Energy. To Be A Teen Again

science says, soulfood, your body

I accidentally stopped writing here and started ranting to my professors.
I’ll leave this here for when I need reminded that overdrive is not a fulfilling existence.

Response: Brainstorm, The Power and Purpose of the Teenage Brain

I am just three years out side of adolescence and I’ve launched a search party to find my true self- my ESSENCE. This has looked like spiritual exploration, ravaging self-help books, therapy and meditation. All of these efforts to tap back into the ‘me’ that I was when I was sixteen years old. Before this book I had mostly felt like the exception to the “tortured emotional floundering” of adolescence. I loved my early years of adolescence. (The later ones looked an awful lot like adulthood in my opinion.) I had a robust social network, I had a very sure sense of myself, I was confident, filled with hope and aspirations, I was in love, I was a practicing artist and I was free. I have always held those years close as a magical time and a place that I would like to get back to.

It turns out not to be magic but instead to be biology and evolution. Funny how at the root of all psychology, especially human development, are the adaptations that we cemented in place over millions of years of evolving. According to Siegel’s acronym I was deeply fulfilled by each letter: emotional spark, social engagement, novelty and creative exploration. It turns out I was living the upside of this formula.

Depending on the season of your life each reader will take something out of the book, which is pretty wonderful. For me at this juncture in time I’m piecing together how to make many of his skills and information serve me as an adult. There’s some solace in knowing that my dopamine levels are more regular than they once were, that the appeal of statistically life threatening risk is waning. Mostly, because I escaped those years with out any real devastation or addictions. I did walk away witch a wealth of knowledge and a few reminders that bless me in new ways each year.

I did appreciate that he develops the practice of Mindsight over the chapters. Mindsight is a set of skills that help you integrate your brain. Adolescence is all about increasing your neural integration, which is how one coordinates and balances the internal world of others and ourselves (Siegel, p. 54). This is possible when the individual parties comprising a relationship are allowed to be, “Unique and specialized yet linked” (Siegel p.53). Essentially this is how on both an individual and global scale we can foster flourishing social connection and meaningful relationships from the intimate to the casual. Integration brings harmony.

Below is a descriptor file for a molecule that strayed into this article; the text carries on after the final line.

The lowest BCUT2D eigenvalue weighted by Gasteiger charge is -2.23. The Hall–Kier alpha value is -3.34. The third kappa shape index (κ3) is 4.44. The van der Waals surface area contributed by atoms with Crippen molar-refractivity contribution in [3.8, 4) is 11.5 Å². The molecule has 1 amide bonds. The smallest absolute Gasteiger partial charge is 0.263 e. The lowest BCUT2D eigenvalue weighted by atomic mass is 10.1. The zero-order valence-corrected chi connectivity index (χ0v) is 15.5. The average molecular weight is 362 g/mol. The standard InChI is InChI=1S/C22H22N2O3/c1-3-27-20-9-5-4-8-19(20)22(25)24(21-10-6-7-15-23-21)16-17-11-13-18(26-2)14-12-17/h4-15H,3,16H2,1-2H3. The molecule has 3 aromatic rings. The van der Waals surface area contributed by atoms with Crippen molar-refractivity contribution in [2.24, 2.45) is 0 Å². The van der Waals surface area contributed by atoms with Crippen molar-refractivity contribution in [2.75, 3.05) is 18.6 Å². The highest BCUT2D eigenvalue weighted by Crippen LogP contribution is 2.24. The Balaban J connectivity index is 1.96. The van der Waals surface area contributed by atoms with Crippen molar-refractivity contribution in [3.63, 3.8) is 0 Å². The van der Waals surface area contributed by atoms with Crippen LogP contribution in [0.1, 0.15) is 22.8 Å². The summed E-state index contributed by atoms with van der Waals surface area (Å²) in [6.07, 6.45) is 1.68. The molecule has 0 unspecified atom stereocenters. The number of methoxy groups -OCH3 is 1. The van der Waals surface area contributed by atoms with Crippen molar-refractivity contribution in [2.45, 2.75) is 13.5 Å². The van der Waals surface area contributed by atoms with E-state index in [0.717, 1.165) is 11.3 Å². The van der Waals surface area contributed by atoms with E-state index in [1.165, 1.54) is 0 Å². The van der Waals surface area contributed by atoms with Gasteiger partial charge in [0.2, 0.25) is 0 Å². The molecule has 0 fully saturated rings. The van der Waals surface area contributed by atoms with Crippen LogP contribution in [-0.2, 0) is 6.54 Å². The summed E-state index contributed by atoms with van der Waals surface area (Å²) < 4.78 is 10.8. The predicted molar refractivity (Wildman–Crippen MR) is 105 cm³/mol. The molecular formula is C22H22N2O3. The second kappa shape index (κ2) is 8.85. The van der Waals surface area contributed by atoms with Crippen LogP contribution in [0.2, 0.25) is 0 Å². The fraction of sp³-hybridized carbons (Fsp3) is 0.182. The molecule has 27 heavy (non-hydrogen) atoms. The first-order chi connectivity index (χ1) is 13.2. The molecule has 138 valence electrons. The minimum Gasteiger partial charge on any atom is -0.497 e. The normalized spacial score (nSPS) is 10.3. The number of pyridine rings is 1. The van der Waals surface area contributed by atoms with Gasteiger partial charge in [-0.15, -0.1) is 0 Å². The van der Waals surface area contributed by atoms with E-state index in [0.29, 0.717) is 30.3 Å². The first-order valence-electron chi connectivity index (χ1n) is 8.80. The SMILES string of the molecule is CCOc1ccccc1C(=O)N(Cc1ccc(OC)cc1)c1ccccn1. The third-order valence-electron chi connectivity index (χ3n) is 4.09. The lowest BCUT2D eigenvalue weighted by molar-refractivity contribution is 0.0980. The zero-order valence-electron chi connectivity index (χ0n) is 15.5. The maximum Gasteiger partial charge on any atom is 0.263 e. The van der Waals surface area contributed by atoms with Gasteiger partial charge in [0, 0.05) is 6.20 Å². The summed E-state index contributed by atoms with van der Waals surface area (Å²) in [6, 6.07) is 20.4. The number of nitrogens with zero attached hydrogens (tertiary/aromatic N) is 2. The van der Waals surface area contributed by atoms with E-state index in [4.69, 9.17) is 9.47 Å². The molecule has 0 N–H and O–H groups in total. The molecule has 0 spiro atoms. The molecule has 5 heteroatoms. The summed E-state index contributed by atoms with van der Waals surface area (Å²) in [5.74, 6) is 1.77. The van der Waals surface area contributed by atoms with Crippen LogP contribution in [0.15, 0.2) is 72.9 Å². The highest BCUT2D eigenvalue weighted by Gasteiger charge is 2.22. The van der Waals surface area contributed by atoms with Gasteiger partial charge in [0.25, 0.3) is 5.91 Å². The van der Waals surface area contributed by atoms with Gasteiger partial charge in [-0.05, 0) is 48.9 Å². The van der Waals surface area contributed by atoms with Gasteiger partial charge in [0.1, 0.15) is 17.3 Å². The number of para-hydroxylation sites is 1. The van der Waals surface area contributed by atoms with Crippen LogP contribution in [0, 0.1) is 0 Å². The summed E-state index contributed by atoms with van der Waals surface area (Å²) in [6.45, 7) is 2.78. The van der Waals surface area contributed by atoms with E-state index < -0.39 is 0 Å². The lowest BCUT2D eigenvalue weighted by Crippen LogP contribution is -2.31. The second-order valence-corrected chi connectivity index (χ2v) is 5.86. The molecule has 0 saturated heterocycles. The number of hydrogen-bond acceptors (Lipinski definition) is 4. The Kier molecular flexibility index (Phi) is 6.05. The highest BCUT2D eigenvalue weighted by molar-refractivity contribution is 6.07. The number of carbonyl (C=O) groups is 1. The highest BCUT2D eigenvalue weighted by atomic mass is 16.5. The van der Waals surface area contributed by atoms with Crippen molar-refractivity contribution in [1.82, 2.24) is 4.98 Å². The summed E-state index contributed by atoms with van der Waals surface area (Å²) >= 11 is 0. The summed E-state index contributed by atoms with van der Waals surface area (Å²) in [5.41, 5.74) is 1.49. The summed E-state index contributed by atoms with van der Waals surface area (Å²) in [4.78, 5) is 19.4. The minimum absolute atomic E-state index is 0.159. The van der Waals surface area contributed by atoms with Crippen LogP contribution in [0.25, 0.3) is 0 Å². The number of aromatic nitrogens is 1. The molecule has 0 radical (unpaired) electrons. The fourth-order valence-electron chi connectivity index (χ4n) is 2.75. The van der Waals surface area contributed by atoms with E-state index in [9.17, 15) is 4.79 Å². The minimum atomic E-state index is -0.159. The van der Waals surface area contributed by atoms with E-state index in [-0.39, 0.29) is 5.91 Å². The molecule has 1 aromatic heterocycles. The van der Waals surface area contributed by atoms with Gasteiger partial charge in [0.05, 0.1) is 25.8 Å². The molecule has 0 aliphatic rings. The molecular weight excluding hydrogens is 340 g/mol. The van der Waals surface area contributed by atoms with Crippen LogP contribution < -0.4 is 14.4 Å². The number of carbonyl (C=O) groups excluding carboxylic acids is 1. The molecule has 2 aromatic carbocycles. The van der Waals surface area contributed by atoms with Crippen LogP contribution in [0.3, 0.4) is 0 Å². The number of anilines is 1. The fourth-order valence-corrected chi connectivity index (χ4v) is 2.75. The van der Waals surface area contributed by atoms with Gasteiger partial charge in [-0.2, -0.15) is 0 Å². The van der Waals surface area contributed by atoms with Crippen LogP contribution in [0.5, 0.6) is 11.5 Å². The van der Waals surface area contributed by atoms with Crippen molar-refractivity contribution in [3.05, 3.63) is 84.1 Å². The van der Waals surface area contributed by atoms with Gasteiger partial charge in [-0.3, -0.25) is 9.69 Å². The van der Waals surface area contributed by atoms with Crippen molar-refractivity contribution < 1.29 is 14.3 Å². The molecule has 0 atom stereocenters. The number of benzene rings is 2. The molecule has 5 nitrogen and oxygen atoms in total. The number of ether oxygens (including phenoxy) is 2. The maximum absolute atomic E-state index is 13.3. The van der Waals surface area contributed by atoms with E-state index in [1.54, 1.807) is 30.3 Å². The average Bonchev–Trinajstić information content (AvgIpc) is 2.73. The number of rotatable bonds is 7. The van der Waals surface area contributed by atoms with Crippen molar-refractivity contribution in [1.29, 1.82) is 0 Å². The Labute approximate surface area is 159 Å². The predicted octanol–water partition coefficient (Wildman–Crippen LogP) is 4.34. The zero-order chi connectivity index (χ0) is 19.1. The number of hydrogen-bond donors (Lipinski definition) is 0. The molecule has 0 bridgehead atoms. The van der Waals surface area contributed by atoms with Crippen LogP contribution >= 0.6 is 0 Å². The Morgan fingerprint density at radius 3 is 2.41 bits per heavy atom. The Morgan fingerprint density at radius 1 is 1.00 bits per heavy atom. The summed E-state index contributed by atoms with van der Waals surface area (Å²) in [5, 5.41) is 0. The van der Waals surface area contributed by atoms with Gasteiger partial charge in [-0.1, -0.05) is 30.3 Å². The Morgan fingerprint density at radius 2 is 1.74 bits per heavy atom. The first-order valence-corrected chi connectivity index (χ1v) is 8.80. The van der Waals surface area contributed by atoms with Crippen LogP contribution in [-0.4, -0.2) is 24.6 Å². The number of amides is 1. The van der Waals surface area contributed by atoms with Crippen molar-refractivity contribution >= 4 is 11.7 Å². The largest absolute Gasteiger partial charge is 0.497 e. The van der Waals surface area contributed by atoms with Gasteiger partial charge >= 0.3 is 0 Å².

The term harmony keeps popping up everywhere for me like a big flag screaming THIS! HERE!. Each time I stop and think yes, that’s the goal figure out how to get that. The embodiment of harmony has felt really distant and elusive as of late. I feel that Siegel’s take on integration is a good framework that I can fill in with personal practices in to help me grow highly functioning, supportive, challenging, social bonds and networks. Later in the book he explains how belonging to a bonded peer group has literally meant life or death over the millennium of human existence. At the end of the day we can’t lose sight of the fact that we are animals straddling the constructions of modern society. I will add Mindsight to my mystical toolbox of resources as I seek peace and contentment in this wild Western world.

The most striking part of this book was something so simple, “All thoughts and feelings are energy” (Siegel, p. 46). It’s so obvious but so abstract during the course of a normal day. In a modern Western context I think that we have confused the term energy. We associate it with being tired, with needing to eat; we’ve simplified it to something purely physiological. We often miss that the laws of physics apply to all energy including that of our own production. Energy can never be created or destroyed, just transformed. I often find physics the most esoteric experience.

Siegel explains that at its core the mind regulates the body’s energy. Duh. But, we commonly get bogged down in the functions of each structure and don’t heed the big picture. That our brains are working on a macro and micro scale to keep not only keep us alive but to very complexly conduct a higher level of thought and function not the least of which is emotional.

I have personally been expending way too much energy in the anecdotal sense since the first of the year. I’ve been stressed, consumed in rumination over ultimately trivial interactions. This past weekend with the help of this book I really had to take some time to evaluate how carelessly that I was expending my energy. Seigel’s explanation of attention as how we direct the flow of information and a relationship as sharing energy and information flow couldn’t have been better timed (Siegel, p.45-53). I think that like people, information comes into your life with some destiny. This text on the teenage experience was incredibly applicable to my current adult existence. I agree with Siegel that there is good reason for us communally and as individual adults to strive to get back to this highly experiential exciting sense of life, ESSENCE is a very powerful model.

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